When such a detector is used, the cover detector can be designed so that the power supply is connected when switch 18 goes on. This will obviate the need to switch the power supply on and further simplify the measurement operation. The cover detector may also be configured so that the cuff is pressurized automatically once a given time interval had elapsed after switch 18 went on. This will also obviate the need to initiate pressurization of the cuff, making the measurement operation even simpler. If the cuff is to be pressurized automatically, it should be pressurized a fixed interval after the aforesaid pulse detectors (photoelectric sensors) 10 have detected that a finger has been inserted in the cuff.
The cover detector can then be configured so that the cuff will not be pressurized if the operating button (i.e., the pressure switch) 6 is actuated while switch 18 is off. This will insure that the cuff will not be pressurized unintentionally or accidentally while cover 4 is closed (for example, while the monitor is being transported). If the cover detector is so configured that if switch 6 is depressed when cover 4 is closed, it switches the monitor to memory access mode, the same switch can serve as both the pressure and the memory access switch. This will reduce the number of operating switches and decrease the cost of the monitor. Memory access mode allows the user to read out from the memory a previous measurement value which is shown on display 7.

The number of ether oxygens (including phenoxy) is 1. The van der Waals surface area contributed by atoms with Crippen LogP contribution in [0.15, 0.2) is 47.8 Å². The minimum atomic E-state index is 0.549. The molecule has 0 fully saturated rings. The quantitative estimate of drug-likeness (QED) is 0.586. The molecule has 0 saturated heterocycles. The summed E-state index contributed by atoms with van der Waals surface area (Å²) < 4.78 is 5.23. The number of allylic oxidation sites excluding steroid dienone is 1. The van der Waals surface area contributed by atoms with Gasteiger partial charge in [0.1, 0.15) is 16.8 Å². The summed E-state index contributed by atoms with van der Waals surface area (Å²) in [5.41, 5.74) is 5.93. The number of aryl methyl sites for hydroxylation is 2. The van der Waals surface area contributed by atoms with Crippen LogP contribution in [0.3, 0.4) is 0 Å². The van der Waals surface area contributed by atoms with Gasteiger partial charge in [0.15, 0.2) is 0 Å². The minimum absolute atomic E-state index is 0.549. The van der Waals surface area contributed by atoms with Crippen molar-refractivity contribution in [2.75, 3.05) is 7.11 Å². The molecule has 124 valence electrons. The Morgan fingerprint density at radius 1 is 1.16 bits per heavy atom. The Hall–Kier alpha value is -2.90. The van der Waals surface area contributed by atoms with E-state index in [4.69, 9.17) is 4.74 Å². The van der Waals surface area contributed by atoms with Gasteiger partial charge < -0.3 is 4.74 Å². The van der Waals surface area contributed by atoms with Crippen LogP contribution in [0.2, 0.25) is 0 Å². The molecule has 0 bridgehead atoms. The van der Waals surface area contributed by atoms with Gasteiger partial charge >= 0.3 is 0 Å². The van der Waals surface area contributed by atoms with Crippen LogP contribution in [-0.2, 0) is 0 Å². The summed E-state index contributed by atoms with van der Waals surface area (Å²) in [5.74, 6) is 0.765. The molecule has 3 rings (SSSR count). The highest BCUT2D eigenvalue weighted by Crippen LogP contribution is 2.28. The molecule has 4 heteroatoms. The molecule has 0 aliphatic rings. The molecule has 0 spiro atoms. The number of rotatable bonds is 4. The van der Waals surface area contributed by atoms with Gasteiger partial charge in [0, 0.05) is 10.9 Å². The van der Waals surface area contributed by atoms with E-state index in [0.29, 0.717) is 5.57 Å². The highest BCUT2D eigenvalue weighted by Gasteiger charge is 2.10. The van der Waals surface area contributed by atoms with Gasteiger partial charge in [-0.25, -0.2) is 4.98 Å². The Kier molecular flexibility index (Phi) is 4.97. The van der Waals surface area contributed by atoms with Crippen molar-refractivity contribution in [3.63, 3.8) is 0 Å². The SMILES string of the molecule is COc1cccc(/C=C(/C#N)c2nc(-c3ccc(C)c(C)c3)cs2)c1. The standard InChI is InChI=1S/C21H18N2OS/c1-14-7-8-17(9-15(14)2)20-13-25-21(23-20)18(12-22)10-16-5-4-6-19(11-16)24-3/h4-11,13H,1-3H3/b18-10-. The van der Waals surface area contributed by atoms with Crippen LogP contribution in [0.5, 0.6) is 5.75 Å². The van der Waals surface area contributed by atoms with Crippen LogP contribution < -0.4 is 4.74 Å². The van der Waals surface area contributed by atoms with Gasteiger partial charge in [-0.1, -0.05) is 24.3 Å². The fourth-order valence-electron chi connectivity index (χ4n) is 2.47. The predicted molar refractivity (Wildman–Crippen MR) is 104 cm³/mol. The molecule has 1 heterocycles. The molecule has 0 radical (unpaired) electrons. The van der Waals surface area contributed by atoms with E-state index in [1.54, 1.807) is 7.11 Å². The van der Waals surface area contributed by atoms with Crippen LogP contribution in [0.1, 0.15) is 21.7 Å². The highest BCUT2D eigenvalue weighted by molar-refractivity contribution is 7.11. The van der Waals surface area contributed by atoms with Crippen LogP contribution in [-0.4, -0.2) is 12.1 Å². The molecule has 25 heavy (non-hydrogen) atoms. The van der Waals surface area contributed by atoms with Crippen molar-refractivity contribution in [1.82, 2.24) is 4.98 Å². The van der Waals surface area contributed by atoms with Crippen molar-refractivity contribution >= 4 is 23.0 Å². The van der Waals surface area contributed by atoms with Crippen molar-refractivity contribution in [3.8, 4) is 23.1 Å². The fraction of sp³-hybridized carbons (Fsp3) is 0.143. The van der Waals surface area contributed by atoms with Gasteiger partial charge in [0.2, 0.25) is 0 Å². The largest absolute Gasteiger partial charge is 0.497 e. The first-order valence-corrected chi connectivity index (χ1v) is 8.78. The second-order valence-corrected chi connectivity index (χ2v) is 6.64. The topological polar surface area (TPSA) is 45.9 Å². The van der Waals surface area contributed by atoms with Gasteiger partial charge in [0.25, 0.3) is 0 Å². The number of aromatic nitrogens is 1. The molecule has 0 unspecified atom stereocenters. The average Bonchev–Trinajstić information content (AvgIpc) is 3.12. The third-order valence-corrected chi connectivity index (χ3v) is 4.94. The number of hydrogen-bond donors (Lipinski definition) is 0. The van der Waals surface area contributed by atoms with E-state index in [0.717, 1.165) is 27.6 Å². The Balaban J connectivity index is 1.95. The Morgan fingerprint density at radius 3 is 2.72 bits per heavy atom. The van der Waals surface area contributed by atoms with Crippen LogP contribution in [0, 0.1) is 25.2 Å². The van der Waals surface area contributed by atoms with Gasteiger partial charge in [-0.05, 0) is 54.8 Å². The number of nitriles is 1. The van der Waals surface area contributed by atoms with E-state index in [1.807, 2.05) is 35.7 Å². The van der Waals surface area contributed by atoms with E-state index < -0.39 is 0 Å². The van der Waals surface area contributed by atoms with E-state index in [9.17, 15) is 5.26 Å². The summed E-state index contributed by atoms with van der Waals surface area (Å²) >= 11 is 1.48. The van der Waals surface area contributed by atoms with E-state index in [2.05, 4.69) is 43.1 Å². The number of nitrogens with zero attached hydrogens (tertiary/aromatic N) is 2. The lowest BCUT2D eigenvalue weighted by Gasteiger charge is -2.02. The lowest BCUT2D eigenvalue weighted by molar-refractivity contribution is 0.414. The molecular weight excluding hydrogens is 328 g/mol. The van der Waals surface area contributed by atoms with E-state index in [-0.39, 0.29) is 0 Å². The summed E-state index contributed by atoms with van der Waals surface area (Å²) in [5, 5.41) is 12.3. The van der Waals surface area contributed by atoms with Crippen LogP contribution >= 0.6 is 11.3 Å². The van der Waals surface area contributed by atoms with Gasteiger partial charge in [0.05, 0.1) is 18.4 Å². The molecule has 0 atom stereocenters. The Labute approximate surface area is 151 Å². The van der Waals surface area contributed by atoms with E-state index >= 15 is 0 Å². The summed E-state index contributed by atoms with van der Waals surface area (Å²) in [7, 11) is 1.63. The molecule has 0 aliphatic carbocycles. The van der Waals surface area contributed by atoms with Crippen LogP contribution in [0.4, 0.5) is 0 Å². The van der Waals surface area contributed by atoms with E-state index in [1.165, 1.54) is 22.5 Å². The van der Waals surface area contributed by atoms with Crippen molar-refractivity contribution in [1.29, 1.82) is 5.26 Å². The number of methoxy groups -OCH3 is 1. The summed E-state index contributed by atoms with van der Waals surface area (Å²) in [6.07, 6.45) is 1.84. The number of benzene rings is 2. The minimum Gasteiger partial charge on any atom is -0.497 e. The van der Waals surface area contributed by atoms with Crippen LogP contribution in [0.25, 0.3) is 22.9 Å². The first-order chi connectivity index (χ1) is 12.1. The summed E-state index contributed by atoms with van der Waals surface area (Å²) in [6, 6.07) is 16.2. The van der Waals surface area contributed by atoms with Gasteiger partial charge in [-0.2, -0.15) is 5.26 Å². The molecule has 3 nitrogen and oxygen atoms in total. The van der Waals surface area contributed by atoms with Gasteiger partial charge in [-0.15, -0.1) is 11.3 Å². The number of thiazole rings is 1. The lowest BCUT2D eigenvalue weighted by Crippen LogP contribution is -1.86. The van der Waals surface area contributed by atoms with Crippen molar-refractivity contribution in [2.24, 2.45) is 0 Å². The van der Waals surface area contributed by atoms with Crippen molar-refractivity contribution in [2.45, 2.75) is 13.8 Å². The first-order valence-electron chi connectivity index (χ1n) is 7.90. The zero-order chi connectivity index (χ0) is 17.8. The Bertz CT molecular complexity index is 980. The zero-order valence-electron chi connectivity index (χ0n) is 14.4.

Photoelectric pulse sensors 10 detect the pulse in the user's finger. To optimize measurement accuracy, they should be configured as shown in FIG. 11. Finger cuff 2 includes an outer cuff 2A, which is inflated with pressurized air, and inner cuff 2B, which covers cuff 2A. The portions (sensor windows 19) of cuff 2B which face pulse sensors 10, which are mounted in outer cuff 2A, should have an infrared transmission factor which is higher than that of the surrounding portion of the cuff. For example, a semitransparent silicone rubber could be used for inner cuff 2B, and the inner and outer surfaces of sensor windows 19 could be made smooth. Such a design would insure that the elasticity of sensor windows 19 would not suffer and uniform elasticity would be maintained. The ability to pressurize cuff 2 would not be affected and measurement accuracy would remain high.
Another way to implement the windows would be to make outer cuff 2A black and reinforce its surface. Then outer cuff 2A would have low infrared transparency, and slits 20 could be provided in the portions of the cuff facing pulse sensors 10. This would make it difficult for stray light to strike the photodetectors in pulse sensors 10 and so would enhance their pulse detection function.